My first grade daughter has been through various stages of writing with English, Chinese, and Korean since she was a toddler. Her weekly dictation journal has been one of the best resources.
Recently, my toddler son started his dictation journal, and I’ll show you how a collaborative journal strategy helps various stages of learning.
Writing takes significant time to master and requires coordination of complex cognitive and physical skills.
Before a child can write independently, ideas must be organized, and fine motor skills must be coordinated.
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With alphabet-based languages like English and Korean, a child needs to know phonics and spelling. On the other hand, learners must remember Chinese stroke order and Chinese characters.
Dictation – the act of writing what someone else has said – can bridge the gap between speaking and writing.
In this post, I will explain:
- Benefits of a dictation journal
- When to consider dictation
- Examples dictation strategies for all ages
- “Sharing the pen” and transition to independent writing
- Copywork and dictation
- Digital alternatives to handwriting
1. How a dictation journal improves speaking, reading, and writing
By removing the physical task and concentrating on self-expression, my 6-year-old daughter’s speaking, reading and writing skills have all improved with her dictation journal.
My 3-year-old son is also learning to express himself; he’s motivated to read I write, because they are his ideas.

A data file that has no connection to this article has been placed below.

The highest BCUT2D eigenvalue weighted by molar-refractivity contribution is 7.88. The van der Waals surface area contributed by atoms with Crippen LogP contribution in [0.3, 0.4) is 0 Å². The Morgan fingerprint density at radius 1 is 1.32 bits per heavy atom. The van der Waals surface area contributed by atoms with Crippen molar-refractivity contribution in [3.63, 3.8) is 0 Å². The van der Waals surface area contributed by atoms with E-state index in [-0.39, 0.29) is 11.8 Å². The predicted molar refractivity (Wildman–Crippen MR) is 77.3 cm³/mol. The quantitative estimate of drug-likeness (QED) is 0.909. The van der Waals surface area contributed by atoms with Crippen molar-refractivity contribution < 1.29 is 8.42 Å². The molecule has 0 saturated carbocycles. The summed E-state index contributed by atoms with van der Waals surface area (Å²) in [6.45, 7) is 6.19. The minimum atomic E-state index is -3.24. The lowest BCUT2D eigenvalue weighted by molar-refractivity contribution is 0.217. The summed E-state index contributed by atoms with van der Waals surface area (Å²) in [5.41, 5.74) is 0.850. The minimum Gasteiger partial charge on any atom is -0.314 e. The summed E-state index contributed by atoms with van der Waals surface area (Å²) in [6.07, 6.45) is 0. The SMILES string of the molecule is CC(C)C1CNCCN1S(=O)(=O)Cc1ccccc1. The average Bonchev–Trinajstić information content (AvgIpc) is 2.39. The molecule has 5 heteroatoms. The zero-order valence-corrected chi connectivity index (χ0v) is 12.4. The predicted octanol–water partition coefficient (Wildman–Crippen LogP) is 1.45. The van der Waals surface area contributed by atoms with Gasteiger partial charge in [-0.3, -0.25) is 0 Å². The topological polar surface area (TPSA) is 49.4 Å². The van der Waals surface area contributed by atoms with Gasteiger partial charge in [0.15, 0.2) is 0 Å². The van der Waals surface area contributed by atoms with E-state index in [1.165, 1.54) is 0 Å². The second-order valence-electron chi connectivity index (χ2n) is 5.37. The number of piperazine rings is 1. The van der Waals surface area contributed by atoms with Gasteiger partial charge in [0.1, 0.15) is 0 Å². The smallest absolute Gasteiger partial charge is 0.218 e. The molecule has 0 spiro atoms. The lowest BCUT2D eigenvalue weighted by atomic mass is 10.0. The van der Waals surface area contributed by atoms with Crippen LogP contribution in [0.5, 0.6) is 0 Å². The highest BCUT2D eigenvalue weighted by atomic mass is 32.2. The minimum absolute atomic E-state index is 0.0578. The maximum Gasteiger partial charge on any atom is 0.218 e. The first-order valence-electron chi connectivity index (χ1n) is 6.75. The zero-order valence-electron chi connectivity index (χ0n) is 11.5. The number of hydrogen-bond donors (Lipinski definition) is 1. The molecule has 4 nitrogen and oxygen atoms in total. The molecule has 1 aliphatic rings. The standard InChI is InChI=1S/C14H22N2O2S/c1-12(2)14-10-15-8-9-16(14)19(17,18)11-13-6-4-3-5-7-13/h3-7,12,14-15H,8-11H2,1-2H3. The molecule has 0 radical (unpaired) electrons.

If your child has a private language teacher or if you’re helping your child acquire language skills, a dictation journal is worth adding to the routine.
Through a dictation journal, a teacher can demonstrate:
- That writing is meaningful and important
- How to form alphabet letters into words or Chinese strokes into characters
- Correct use of punctuation and spacing
- Patience with listening to speech and writing associated words
More teaching tips for multilingual kids
- How to encourage and maximize the minority language
- Ways to improve listening and speaking
- Creating a prepared environment for reading
- Writing ideas and worksheets
2. When to start implementing a dictation journal
For toddlers, dictation can begin by labeling with a word or phrase.
In the early elementary years, a teacher or parent can help with dictating sentences or even regular journal entries.
As a child matures, she takes on the role of careful listening and note-taking during class.
For multilingual children, language skills can be quite variable depending on exposure and opportunity for fluency.
Therefore, a child may be ready for dictation in one language but not the other.
Alternatively, a child may be ready to journal independently in one language but benefit from prolonged dictation in the other.
3. Examples of dictation strategies
(1) Toddlers and preschoolers
Sketch book dictation journal
Currently, my 3-year-old son is using a sketch pad to keep track of his daily doodles. After he draws a picture, I praise his efforts and ask them to describe the art.
Since Mandarin is one of our family’s minority languages, I focus on encouraging Chinese dialogue.
If he gives permission, I label the picture with his description.
When my children were just beginning to speak, this could be one word, such as “花 (huā / flower). Eventually, this would progress full sentence “三朵花在草地上 (Sān duǒ huā zài cǎodì shàng / 3 flowers are on the ground).”
Blank spaces can be filled to create a print-rich environment – but only with the child’s consent!
Both of my children love drawing on our easel! When my daughter was younger, she would doodle, and I’d ask her what she’d like me to write.
Now my son loves to doodle, and sister will ask to write something for him. In the above photo, my son drew a swan, and sister wrote the corresponding 咏鹅 Tang poem.
As she’s still learning to write, she has a couple of errors:
- The strokes at the top of 白 (bái / white) and 向 (xiàng / towards) are in written in reverse